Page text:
If only I could wake up early enough in the morning to manage a full day of work before I leave, instead of finishing it up at ten in the evening.

I'm not so sure I should be working out just yet, with my nose not quite giving up on the illness from Monday. Wednesay's workout was ridiculously hard for me, but trivial for Kris. I blame the congestion in my chest.

Tonight, after the instructor lead warmup, my nose continued where my lungs left off on Wednesday. As most people were having a quick drink of water, I started blowing my nose. As the snot accumulated in the tissue, I wadded it up and pulled it away from my face to throw it away, only to realize when my hand was four inches from my face that the snot in my nose was still attached to the tissue in my hand.

Mortified, I smashed the tissue back onto my nose, thereby increasing the snot surface area by the area of my nose, while reaching for another tissue.

As I hid the first tissue with the second tissue, I turned to see the instructor looking at me quizzically. Great, just great. He saw the Flying Spaghetti Monster lose a tentril out my nose in an infinitely divine revelation before I could cover up my prophet status.

I spent the next minute shooting snot wads out my nose into the rapidly growing pile of tissues in the trash can. Of course they have no hand sanitizer, and I'm about to go fondle a small assortment of medicine balls. Great.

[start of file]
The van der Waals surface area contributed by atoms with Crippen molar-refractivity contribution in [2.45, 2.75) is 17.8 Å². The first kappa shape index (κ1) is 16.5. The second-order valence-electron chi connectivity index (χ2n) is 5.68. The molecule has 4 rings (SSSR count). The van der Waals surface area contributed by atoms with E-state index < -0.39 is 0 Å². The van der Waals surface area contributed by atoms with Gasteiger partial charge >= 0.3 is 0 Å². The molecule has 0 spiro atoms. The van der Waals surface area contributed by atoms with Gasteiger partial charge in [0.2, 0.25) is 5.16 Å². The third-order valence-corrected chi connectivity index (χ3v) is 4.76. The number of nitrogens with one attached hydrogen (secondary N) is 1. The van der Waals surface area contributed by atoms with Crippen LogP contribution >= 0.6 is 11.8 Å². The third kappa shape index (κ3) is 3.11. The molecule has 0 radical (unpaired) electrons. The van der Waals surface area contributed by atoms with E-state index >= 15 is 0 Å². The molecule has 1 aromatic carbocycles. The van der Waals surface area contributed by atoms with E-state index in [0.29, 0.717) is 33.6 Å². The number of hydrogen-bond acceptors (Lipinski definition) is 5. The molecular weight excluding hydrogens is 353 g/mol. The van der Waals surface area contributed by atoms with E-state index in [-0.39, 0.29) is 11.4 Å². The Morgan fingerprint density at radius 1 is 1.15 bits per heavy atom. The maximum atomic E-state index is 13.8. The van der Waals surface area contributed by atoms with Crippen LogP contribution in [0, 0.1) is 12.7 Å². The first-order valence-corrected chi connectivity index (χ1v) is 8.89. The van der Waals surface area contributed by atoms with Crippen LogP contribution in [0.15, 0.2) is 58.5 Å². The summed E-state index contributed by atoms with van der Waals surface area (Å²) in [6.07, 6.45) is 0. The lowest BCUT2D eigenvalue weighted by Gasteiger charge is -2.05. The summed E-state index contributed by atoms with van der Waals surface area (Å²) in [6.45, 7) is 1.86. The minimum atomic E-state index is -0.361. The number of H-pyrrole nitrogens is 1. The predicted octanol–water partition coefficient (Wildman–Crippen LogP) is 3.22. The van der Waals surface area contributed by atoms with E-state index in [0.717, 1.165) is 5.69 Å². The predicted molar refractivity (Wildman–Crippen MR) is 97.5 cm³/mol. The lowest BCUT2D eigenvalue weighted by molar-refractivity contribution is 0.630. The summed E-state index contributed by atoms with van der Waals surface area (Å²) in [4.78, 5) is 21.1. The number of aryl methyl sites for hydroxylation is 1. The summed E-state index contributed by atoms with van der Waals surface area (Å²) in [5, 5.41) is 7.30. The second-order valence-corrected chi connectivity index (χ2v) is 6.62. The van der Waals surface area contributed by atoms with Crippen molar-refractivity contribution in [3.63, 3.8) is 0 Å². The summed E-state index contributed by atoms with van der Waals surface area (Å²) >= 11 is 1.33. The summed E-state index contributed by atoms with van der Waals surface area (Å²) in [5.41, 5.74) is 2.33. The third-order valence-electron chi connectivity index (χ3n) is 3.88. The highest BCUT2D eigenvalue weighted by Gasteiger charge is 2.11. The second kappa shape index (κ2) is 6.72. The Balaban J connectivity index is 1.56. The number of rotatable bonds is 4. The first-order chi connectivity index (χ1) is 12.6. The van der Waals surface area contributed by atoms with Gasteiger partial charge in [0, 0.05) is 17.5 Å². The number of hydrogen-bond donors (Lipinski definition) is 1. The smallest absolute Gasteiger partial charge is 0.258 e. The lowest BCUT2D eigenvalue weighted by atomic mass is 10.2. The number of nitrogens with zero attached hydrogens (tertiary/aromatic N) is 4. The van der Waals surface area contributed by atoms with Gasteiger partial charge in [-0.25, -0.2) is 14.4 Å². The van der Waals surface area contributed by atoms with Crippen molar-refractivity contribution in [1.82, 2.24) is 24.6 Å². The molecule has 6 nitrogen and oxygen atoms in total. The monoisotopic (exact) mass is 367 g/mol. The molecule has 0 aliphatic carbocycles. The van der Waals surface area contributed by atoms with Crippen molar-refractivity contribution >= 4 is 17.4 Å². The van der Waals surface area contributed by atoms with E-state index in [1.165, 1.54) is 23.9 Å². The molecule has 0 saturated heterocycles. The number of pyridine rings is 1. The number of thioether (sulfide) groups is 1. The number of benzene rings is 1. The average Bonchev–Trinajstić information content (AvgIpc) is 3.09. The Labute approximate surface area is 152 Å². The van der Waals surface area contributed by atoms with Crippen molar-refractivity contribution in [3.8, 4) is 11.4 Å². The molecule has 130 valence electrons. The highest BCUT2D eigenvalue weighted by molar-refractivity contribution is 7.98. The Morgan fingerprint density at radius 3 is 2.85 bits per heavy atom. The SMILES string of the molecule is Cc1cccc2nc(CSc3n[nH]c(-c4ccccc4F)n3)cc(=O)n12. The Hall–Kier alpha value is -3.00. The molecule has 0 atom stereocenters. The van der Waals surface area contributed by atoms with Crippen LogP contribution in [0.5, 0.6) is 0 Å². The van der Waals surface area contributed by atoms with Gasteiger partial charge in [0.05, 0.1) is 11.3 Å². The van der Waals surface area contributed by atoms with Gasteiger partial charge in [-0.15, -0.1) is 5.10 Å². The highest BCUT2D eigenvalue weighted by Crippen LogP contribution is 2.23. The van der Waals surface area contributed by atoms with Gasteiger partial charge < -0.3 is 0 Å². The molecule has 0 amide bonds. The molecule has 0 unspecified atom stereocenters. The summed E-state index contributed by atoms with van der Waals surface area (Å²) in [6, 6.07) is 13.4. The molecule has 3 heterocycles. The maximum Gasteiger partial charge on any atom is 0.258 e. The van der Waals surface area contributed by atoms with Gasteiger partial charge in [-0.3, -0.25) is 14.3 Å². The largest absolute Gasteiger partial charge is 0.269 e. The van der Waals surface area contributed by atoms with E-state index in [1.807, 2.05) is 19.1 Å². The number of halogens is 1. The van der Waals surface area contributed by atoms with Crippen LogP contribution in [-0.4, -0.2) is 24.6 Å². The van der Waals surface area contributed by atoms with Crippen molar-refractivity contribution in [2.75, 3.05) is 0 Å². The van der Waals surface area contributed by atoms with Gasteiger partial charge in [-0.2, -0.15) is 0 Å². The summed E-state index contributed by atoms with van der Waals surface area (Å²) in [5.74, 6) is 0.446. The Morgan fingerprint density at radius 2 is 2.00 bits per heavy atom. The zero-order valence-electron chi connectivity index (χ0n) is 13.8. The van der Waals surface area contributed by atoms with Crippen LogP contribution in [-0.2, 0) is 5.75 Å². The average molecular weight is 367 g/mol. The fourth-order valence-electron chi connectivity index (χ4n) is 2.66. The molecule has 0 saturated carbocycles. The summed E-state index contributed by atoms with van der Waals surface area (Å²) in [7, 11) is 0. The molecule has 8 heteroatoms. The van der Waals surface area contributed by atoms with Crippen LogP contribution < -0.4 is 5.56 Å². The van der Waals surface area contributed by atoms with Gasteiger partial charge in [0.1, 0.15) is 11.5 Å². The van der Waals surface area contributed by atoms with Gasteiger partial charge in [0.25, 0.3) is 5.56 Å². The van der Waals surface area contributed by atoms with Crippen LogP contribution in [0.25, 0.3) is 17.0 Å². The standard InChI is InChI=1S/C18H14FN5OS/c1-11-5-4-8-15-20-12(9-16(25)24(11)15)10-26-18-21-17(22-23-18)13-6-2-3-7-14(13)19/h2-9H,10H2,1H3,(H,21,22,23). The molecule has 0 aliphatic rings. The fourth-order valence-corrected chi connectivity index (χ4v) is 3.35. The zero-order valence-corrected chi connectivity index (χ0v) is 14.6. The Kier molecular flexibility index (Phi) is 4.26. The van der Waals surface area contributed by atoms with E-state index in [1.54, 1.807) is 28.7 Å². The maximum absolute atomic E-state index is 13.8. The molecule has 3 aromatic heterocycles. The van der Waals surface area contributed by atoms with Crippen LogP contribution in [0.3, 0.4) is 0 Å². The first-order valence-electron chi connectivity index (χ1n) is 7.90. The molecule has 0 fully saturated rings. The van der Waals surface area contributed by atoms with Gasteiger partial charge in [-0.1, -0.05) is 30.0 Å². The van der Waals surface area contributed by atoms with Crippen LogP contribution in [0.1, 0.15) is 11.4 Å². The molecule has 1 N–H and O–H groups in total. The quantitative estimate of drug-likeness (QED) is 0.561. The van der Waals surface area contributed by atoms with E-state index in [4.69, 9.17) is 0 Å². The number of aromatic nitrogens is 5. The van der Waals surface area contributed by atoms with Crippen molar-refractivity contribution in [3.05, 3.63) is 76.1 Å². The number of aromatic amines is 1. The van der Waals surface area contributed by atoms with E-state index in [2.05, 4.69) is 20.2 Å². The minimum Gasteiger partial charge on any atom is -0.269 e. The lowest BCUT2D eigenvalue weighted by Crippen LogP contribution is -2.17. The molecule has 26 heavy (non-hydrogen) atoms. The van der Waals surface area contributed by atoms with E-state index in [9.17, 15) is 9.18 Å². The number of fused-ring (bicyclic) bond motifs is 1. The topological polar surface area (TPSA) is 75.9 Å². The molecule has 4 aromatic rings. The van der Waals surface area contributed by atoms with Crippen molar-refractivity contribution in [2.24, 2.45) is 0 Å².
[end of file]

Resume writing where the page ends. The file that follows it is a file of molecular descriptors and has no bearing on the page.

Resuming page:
The workout ended up being remarkable easy. I wore my ankle brace tonight, which helped considerably. The workout was do-some-exercise with a medicine ball, sprint 20 yards to your other medicine ball, monkey shuffle back to the first ball, do some other exercise with said ball, and continue. We did 16 exericises and 12 sprints total. There were only three of us there, Kris, an older woman and me. I say, "older woman," but she's probably my age. Tragically, the instructor catered to her.


The last set of exercises we did involved core strength exercises. Which meant torso exercises. Which meant, time for suckage.

I have a long torso, which makes finding clothes particularly interesting. Standing up, I'm 67 inches tall. I am also in the automotive industry's 95th percentile in torso length. My legs are as long as a friend who is 53" tall. When sitting, I am the same height as a friend who is 74" tall. I'm all torso.

So, that sideways plank I'm supposed to hold for 30 seconds? Yeah, I'm getting my hips all of 2" off the ground and I'm thrilled for that height, because it means I'm straight.

With long torsos come short limbs, am I'm quite the T-rex when it comes to arm length.


Kris made the whole set of plank exercises worse by laughing at me, which made me giggle, which only made the ab exercises even harder.

Of course, the more I do, the easier it'll become.

Now, I just need to get the snot monster out of my nose.

Three months down the drain



I forgot to bring my ankle brace to the evening workout today. During the warmups, we ran some "mountain climbers" and some strange plank, jump to crouch position, back to plank exercise.

My ankle popped on the first landing on my left foot.

Popped, and lost all strength.

Three months of exercising and rehab lost in one loud POP.


Wow! He's fast!


In these last few weeks, I've come to realize that, yes, I need structure for my workouts. I certainly have the best intentions when it comes to exercising, but the lure of sleep, or fixing one more bug, or reading another chapter in King Solomon's Mines, via Daily Lit (which I highly recommend as an easy way to read a book, less than five minutes a day to literature bliss). Or, heaven forbid, it's cold out. Cold and dark, bad combination for my evening workouts, to be sure.